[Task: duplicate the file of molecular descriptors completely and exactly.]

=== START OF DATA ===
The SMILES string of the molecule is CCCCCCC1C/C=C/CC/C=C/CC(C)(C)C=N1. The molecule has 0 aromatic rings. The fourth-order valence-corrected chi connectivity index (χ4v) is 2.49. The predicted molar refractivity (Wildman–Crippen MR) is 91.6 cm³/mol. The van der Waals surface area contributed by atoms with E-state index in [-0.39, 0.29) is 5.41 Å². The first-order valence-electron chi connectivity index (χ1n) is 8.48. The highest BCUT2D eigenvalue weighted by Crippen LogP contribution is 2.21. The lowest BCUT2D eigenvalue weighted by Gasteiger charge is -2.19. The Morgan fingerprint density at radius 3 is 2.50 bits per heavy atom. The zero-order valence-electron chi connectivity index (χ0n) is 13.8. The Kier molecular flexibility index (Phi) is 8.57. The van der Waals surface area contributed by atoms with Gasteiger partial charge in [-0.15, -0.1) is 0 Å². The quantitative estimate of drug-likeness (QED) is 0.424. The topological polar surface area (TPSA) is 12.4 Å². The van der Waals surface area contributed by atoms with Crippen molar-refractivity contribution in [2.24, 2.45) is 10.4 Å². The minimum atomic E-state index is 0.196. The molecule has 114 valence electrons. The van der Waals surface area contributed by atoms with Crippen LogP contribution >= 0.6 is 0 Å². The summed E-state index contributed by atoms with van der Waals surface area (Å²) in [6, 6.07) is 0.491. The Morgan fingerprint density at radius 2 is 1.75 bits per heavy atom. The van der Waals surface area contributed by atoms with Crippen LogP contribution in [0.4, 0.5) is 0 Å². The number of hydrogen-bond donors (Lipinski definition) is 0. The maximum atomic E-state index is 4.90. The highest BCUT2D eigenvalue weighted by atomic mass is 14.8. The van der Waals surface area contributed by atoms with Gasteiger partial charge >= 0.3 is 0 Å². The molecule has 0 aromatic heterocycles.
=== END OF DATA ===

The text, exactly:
The SMILES string of the molecule is CCCCCCC1C/C=C/CC/C=C/CC(C)(C)C=N1. The molecule has 0 aromatic rings. The fourth-order valence-corrected chi connectivity index (χ4v) is 2.49. The predicted molar refractivity (Wildman–Crippen MR) is 91.6 cm³/mol. The van der Waals surface area contributed by atoms with E-state index in [-0.39, 0.29) is 5.41 Å². The first-order valence-electron chi connectivity index (χ1n) is 8.48. The highest BCUT2D eigenvalue weighted by Crippen LogP contribution is 2.21. The lowest BCUT2D eigenvalue weighted by Gasteiger charge is -2.19. The Morgan fingerprint density at radius 3 is 2.50 bits per heavy atom. The zero-order valence-electron chi connectivity index (χ0n) is 13.8. The Kier molecular flexibility index (Phi) is 8.57. The van der Waals surface area contributed by atoms with Gasteiger partial charge in [-0.15, -0.1) is 0 Å². The quantitative estimate of drug-likeness (QED) is 0.424. The topological polar surface area (TPSA) is 12.4 Å². The van der Waals surface area contributed by atoms with Crippen molar-refractivity contribution in [2.24, 2.45) is 10.4 Å². The minimum atomic E-state index is 0.196. The molecule has 114 valence electrons. The van der Waals surface area contributed by atoms with Crippen LogP contribution >= 0.6 is 0 Å². The summed E-state index contributed by atoms with van der Waals surface area (Å²) in [6, 6.07) is 0.491. The Morgan fingerprint density at radius 2 is 1.75 bits per heavy atom. The van der Waals surface area contributed by atoms with Crippen LogP contribution in [0.4, 0.5) is 0 Å². The number of hydrogen-bond donors (Lipinski definition) is 0. The maximum atomic E-state index is 4.90. The highest BCUT2D eigenvalue weighted by atomic mass is 14.8. The van der Waals surface area contributed by atoms with Gasteiger partial charge >= 0.3 is 0 Å². The molecule has 0 aromatic heterocycles.